Distraction can come from a variety of places.
Internal distractions are mental diversions that take you away from practice or the game. Distracting thoughts might have nothing to do with the sport. The distraction might be worrying about an upcoming exam.
Often thoughts are related to practice or game, such as thinking about a missed shot or the defensive strategy.
Either way, internal distractions hinder your performance because they disrupt your mental focus on the game.
Digital Access for only $0.99
For the most comprehensive local coverage, subscribe today.
External distractions are things around you that takes your attention away from the game or practice. It could be unwanted noise or visual distractions from a rowdy crowd, bad weather, or poor playing conditions. External distractions are frustrating because players and coaches have little control over them, especially for a visiting team.
Distractions take away from your performance potential. Fortunately, there are strategies to limit the negative effects of distractions. Each strategy’s goal is improving your ability to focus and concentrate. These strategies are highly individualized, experiment to find what works best for you.
Develop a Pre-Performance Routine
Pre-performance routines are all of the preparations for competition or practice.
A systematic routine includes anything that can effect performance – sleep, diet, physical and mental preparations, and travel. Many athletesincorporate music and physical movements into their routines toget them in the right mindset.
This develops a way to focus your body and mind, preparing it for the competition or practice. The components of your routine matter less than the consistency of the routine. It is important to have a plan stick to it for every competition and practice.
With a regular routine you will begin to fall into autopilot. This helps reduce distractions because you do not have to think about anything leading up to the competition or practice, allowing you to start with a clear and focused mind.
Overlearn Your Skills
Our brains can only handle so much information at one time. The brain gets overloaded if you get distracted by lots of different thoughts. Then, like an old computer, you simply stop processing information.
Try to limit the amount of thoughts going through your head during competition or practice. This allows the brain to think about the strategy or the opponen,t instead of about other less important pieces of information.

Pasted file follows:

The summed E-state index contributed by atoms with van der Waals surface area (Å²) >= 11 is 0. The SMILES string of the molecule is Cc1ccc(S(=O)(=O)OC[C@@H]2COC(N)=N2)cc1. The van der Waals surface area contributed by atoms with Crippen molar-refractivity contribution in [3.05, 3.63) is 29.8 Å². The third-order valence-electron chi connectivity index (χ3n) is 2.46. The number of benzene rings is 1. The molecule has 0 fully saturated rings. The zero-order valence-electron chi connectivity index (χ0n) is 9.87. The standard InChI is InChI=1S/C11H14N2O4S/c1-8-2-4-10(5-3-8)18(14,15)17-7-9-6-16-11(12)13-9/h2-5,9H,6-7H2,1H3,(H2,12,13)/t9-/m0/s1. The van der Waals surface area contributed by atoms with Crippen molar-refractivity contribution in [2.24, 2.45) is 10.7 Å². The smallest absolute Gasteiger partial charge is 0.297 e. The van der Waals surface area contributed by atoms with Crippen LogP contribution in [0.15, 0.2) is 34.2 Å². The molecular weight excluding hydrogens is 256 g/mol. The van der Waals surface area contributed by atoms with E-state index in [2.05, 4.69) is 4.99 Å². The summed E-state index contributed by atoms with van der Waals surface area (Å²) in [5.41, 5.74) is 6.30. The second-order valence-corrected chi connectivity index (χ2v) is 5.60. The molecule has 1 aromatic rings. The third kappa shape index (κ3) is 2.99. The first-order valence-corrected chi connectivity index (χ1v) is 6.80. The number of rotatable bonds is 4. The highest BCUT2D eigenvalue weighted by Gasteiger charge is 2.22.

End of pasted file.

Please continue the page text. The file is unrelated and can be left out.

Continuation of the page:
Overlearning the fundamentals skills for your sport means they have become automatic. A professional basketball player does not have think about how to dribble the basketball because it is an overlearned skill. The more skills you can make automatic, the less distraction and the more mental energy you can devote to the competition and practice.
Practice for Distraction
To overcome external distractions, practicing in game-like conditions is helpful. if you expect a loud crowd, scrimmage with lots of noise.
Just like practicing any other skill, practicing for distraction will get you used to environment so it will not be a surprise.
This technique is often used by college and professional teams to help athletes prepare for games. Teams will practice in bad weather to get used to the conditions.
One extreme example was a college football coach who prepared his team to play Boise State by painting the practice fields blue (Boise State’s field is blue.) Whatever you do, try to mimic the environmental distractions in practice so they will not affect you during the competition.
Each of these strategies must be tailored to the individual athlete. What works for you will be different than what works for me. It is essential to try out different components and combinations to discover what works best for your particular situation. Once you start training and honing your concentration skills, distractions will have less of an effect on your performance.